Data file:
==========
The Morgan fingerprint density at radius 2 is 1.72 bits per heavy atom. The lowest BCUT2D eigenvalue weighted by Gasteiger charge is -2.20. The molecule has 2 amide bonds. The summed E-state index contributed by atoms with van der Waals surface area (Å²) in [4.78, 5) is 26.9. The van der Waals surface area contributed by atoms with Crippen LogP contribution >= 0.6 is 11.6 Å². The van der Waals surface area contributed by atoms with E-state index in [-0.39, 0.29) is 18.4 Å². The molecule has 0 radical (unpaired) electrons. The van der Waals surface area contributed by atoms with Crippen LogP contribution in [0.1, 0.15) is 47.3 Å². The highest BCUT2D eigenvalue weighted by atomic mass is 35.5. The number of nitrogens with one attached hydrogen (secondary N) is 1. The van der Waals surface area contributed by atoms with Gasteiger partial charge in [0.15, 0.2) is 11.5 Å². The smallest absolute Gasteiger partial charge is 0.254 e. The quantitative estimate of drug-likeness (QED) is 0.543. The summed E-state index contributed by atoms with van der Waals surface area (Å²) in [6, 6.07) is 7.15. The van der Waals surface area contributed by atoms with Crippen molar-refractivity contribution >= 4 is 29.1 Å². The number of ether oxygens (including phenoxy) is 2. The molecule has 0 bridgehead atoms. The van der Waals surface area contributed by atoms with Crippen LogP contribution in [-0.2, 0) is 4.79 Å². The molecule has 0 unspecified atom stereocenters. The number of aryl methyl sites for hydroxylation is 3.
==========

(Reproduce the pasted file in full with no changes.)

The Morgan fingerprint density at radius 2 is 1.72 bits per heavy atom. The lowest BCUT2D eigenvalue weighted by Gasteiger charge is -2.20. The molecule has 2 amide bonds. The summed E-state index contributed by atoms with van der Waals surface area (Å²) in [4.78, 5) is 26.9. The van der Waals surface area contributed by atoms with Crippen LogP contribution >= 0.6 is 11.6 Å². The van der Waals surface area contributed by atoms with E-state index in [-0.39, 0.29) is 18.4 Å². The molecule has 0 radical (unpaired) electrons. The van der Waals surface area contributed by atoms with Crippen LogP contribution in [0.1, 0.15) is 47.3 Å². The highest BCUT2D eigenvalue weighted by atomic mass is 35.5. The number of nitrogens with one attached hydrogen (secondary N) is 1. The van der Waals surface area contributed by atoms with Gasteiger partial charge in [0.15, 0.2) is 11.5 Å². The smallest absolute Gasteiger partial charge is 0.254 e. The quantitative estimate of drug-likeness (QED) is 0.543. The summed E-state index contributed by atoms with van der Waals surface area (Å²) in [6, 6.07) is 7.15. The van der Waals surface area contributed by atoms with Crippen molar-refractivity contribution >= 4 is 29.1 Å². The number of ether oxygens (including phenoxy) is 2. The molecule has 0 bridgehead atoms. The van der Waals surface area contributed by atoms with Crippen LogP contribution in [-0.2, 0) is 4.79 Å². The molecule has 0 unspecified atom stereocenters. The number of aryl methyl sites for hydroxylation is 3.